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Take the sting out of the fear of bees

Beehives split to make new hives and it's these bees that are often seen clumping in trees.

The death of two dogs in Potchefstroom after being stung by a swarm of bees recently made news headlines.
December is when many people spend more time outdoors and could be stung at a swimming pool because water is critical to a beehive for ventilation.

To help prevent poolside stings, keep a bird/bee bath filled with water on your property. Bees love to soak up water in moss.
The inside temperature of a beehive is maintained at 34 degrees C all year round, even in the middle of a Parys winter. If the temperature drops too much, the brood (eggs and larvae) will perish, and the whole hive with them. I started my beekeeping career in March 2017, and each year since then has been a steep learning curve.

Remember that the peak of summer and plants flowering is also the peak of bee activity. The more honey a hive has to defend, the more aggressive it can be.

Valuable advice to take note of:
Removing Bees
Beehives split to make new hives and it’s these bees that are often seen clumping in trees. It is easy to catch them if you get there in time. They are often on their way to their new permanent home, so time is limited.

It is a simple process of literally knocking the clump of bees into a cardboard box (making sure the queen is included). Place the cardboard box next to a bee box and the bees will move into it. The box can be moved soon after.Once a swarm of bees has moved into its permanent home, they are often very difficult to move.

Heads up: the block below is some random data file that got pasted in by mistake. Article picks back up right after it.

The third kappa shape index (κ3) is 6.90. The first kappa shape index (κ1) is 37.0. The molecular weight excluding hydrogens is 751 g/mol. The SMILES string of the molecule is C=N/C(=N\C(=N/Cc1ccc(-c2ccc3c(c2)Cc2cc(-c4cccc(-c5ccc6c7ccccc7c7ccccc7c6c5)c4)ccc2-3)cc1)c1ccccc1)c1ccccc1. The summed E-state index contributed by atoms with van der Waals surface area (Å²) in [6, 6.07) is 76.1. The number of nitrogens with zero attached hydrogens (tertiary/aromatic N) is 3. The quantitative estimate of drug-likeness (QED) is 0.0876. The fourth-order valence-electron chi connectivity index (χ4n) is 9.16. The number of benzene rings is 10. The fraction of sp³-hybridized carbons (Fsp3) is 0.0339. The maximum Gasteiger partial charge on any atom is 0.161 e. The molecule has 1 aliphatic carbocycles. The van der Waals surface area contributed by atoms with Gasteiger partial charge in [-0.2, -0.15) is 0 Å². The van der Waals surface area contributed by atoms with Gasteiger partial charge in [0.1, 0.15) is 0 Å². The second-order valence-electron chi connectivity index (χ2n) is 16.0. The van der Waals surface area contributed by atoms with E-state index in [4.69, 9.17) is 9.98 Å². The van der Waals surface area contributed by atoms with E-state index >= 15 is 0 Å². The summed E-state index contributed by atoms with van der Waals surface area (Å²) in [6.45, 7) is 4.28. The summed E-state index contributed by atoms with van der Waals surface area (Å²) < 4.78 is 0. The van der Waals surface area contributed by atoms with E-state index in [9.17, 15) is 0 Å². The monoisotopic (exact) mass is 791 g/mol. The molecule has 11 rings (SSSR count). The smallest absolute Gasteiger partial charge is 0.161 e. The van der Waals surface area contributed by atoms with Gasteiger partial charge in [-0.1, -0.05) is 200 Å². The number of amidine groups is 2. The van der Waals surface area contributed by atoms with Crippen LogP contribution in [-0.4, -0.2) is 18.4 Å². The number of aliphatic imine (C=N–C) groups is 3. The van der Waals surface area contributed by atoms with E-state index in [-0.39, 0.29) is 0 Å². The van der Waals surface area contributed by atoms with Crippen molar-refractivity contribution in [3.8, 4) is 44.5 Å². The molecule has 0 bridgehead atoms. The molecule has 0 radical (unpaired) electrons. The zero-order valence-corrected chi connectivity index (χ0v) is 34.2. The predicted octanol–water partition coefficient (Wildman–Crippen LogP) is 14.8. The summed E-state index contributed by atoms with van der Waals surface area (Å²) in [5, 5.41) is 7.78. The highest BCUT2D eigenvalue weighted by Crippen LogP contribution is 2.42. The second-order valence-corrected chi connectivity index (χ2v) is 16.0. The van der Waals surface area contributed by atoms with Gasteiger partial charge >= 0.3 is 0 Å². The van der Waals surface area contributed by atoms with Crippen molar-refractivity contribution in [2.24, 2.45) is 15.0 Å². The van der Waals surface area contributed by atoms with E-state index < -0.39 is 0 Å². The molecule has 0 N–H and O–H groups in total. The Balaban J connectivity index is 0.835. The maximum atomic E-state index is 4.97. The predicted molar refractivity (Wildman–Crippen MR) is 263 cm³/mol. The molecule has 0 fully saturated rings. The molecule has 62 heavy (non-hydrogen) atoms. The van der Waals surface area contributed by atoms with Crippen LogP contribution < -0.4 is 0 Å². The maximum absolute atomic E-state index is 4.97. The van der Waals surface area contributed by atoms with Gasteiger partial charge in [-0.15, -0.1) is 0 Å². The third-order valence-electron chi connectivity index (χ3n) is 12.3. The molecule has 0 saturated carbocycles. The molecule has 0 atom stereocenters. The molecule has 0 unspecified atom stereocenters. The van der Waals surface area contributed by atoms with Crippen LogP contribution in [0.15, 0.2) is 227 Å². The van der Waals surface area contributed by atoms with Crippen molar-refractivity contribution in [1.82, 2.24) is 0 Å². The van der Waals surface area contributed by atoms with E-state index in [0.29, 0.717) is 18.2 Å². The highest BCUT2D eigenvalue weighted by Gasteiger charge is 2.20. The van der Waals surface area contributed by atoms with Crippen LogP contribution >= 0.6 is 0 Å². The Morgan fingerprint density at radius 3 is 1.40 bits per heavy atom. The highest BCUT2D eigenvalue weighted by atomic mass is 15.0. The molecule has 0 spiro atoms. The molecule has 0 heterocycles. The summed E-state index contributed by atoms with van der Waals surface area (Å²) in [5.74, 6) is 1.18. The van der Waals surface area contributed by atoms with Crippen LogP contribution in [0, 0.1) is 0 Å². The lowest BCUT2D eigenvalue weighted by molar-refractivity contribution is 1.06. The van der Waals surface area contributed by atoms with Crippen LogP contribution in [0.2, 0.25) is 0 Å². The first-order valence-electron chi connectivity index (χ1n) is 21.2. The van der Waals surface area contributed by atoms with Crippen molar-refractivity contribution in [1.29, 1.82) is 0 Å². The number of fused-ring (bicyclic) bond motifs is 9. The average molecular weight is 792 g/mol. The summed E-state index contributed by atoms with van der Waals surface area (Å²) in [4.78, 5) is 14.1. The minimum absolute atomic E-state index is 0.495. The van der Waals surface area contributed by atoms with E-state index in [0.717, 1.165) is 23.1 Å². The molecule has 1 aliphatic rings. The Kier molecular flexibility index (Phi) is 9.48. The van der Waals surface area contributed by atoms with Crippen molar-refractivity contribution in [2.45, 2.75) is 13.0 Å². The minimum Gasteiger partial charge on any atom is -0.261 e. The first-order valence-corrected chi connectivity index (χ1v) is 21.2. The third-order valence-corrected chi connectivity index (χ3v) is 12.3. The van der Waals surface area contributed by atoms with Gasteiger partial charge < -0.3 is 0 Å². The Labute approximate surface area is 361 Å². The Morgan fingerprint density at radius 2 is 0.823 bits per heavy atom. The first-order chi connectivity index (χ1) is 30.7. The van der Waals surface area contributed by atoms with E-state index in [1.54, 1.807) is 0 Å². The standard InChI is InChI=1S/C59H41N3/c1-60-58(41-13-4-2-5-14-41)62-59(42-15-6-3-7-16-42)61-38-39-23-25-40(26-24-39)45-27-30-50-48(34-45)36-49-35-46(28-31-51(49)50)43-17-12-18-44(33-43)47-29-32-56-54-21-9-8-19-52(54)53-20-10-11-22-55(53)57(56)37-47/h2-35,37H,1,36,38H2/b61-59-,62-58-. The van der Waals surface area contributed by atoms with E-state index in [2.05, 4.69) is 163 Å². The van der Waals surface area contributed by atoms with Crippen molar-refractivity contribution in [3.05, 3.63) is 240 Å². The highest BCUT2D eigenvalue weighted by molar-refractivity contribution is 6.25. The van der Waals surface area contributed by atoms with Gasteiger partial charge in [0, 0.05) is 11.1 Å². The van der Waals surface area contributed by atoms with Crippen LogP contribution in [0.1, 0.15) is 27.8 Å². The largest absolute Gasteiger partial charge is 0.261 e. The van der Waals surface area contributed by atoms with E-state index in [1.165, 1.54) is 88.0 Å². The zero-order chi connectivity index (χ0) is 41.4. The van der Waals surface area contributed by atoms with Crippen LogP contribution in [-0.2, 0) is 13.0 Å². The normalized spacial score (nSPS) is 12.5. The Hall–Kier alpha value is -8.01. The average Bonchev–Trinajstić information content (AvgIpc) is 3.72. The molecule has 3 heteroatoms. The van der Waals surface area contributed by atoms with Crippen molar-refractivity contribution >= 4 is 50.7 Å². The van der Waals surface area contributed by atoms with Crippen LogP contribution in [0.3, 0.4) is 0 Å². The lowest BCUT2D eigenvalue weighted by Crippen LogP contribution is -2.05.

After a few days, when the queen starts laying eggs, the hive will only move if forced to do so. Bees will not relocate to an empty bee box without reason and that is where the expertise of a beekeeper is required. Each removal is different because bees move into so many different things.

Bees find permanent homes in canoes, kayaks, tractor or bus tyres, garage cupboards, chimneys, ceilings, under baths through the outlet pipe, lay water canals, tree trunks – particularly willows, owl boxes, holes in the ground etc. To prevent bees from moving in, stuff empty spaces (I buy used livestock feed bags). Please seal the gap between your bath outlet pipe and the wall, and seal cupboard doors in outside buildings.
Bees can fit through a hole smaller than 1cm and can eat/burrow through cement, expanding foam, chipboard, etc. to get back to their hive or to escape from being enclosed.

Bees find permanent homes in canoes, kayaks, tractor tyres, bus tyres, garage cupboards, chimneys, ceilings, under baths through the outlet pipe, lay water canals, tree trunks etc.

If the beekeeper can reach the hive, they can gently remove each piece of comb and place it in a frame, secured with an elastic band and placed in a bee box. It can be difficult to find the queen under these circumstances, but as many bees as possible are scooped into the box too. This is always very traumatic for the bees, and it is near impossible not to damage their hard work and offspring.

It is not always successful and the bees will sometimes not stay in the box they have been relocated to.

I always leave all the honey for the bees to give them the best chance of surviving. It is bad enough to eject them from their cosy home; it is worse if their food is taken too.

If the beekeeper cannot reach the hive (particularly chimneys, under baths through outlet pipes), it is always a nearly impossible, complicated challenge to force the bees to move out without killing them.

Over the past years, I’ve tried many different ways, with limited success.

Saving bees in the conservancy
Baboons recently destroyed several of my bee hives in the Koedoeslaagte area but, with the help of Christo Meyer and his team at Kopjeskraal Country Lodge, we installed my first cage to protect my bees from all vandals.
More cages are being made to protect all my bees in the entire area.

The first baboon cage being  installed at Frances Hutton’s bee hives after baboons recntly destroyed a number of her bee hives in the Koedoeslaagte area. 

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